Kospi drops 0.8%
South Korea's Kospi index ended at a fresh four-and-a-half-week low, after rising as much as 1 percent earlier in the session. The won also turned weaker to hover around a three-year trough following news out of China.
Cosmetic makers AmorePacific and LG Household & Health Care ended 3.5 and 5.5 percent lower, respectively, while Hotel Shilla plunged nearly 7 percent.
Affiliates of Lotte Group are in focus as Shin Dong-bin, chairman of Lotte Group and co-CEO of Lotte Holdings, offered a second apology on Tuesday, in a bid to curb growing criticism of the retail group.
Lotte Chemical and Lotte Insurance closed up 3.1 and 2.4 percent, respectively, while Lotte Shopping surged nearly 10 percent. The latter was also bolstered by fresh data which showed combined sales at department stores rose 0.9 percent last month from a year earlier.
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ASX sags 0.7%
Australia's S&P ASX 200 index erased early gains to finish in the red, with lenders and retailers leading the way down.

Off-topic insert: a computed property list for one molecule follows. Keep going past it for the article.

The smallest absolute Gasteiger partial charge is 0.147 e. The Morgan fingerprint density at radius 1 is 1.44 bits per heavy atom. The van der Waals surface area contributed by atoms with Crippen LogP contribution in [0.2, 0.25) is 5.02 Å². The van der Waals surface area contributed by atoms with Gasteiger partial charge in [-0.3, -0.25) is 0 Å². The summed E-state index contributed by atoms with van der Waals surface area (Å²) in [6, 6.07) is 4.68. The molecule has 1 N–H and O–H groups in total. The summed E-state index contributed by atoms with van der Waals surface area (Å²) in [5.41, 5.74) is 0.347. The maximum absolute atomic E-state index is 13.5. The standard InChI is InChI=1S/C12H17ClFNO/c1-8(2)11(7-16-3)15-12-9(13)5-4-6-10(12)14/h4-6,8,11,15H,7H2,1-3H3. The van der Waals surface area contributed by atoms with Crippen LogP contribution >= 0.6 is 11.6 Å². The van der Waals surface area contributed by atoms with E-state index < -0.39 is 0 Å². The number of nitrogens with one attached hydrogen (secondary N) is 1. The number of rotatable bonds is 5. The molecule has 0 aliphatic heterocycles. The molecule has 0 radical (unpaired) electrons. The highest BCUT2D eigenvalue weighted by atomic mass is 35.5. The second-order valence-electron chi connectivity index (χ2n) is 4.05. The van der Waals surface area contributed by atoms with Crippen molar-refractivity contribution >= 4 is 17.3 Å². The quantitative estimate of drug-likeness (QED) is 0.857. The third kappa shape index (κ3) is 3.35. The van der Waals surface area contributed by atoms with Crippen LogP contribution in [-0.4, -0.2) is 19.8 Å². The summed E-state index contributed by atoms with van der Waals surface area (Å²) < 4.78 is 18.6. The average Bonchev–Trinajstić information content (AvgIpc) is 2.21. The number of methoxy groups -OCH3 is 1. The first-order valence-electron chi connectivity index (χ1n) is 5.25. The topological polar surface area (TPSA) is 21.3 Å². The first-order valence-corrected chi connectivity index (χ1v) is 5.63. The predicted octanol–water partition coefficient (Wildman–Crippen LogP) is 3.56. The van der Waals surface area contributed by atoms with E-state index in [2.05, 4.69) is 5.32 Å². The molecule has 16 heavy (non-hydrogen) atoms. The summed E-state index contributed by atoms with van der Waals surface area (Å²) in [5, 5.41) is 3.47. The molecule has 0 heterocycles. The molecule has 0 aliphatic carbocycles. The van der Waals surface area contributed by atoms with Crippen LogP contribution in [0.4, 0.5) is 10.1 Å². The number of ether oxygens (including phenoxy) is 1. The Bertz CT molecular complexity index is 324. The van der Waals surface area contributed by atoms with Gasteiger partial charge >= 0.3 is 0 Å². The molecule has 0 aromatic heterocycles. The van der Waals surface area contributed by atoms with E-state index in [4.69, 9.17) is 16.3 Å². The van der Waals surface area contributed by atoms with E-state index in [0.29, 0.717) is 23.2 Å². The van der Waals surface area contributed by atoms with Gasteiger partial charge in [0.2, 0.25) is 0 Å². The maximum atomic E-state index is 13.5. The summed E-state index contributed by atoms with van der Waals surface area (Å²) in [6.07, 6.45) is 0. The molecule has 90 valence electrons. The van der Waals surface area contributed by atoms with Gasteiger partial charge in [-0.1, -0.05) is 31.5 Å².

National Australia Bank was the biggest loser with a drop of 2.6 percent, while Westpac and Australia and New Zealand Banking receded more than 1 percent each. Retailers such as JB Hi-Fi and Harvey Norman fell 7.3 and 3.1 percent, respectively, on profit-taking following Monday's surge.
Meanwhile, hearing implant maker Cochlear closed down 7.2 percent after its annual profit missed expectations. Domino's Pizza shed 0.2 percent despite delivering a record profit.
Fortunately, gains in the resources sector helped to limit downside in the bourse. Market bellwether BHP Billiton and Rio Tinto advanced more than 1 percent each, while gold producers Evolution Mining gained 5.8 percent after signing an agreement with Edna Berly Mining.
On the domestic data front, business confidence in the country eased last month, according to a survey done by National Australia bank. as mining and construction firms turned more cautious.
Nikkei sheds 0.4%
Japan's Nikkei 225 index got off lightly in comparison to its regional peers. Pulling back from an intra-day high of 20,931 points, the Tokyo bourse turned negative by late-morning trade and eventually finished nearly half a percent lower.
Stocks with exposure to China proved resilient to the region-wide downbeat sentiment; Mitsubishi Materials Corp. and Sumitomo Metal Mining climbed more than 3 percent each, while Komatsu advanced 1.9 percent.
Steelmakers also attracted hefty buy orders; Nisshin Steel closed up 4.6 percent, while Japan Steelworks and JFE Holdings rose more than 3 percent each.
Precision machinery maker Screen Holdings pared gains to close down 1.5 percent, despite announcing a 47.3 percent rise in April-June operating profit.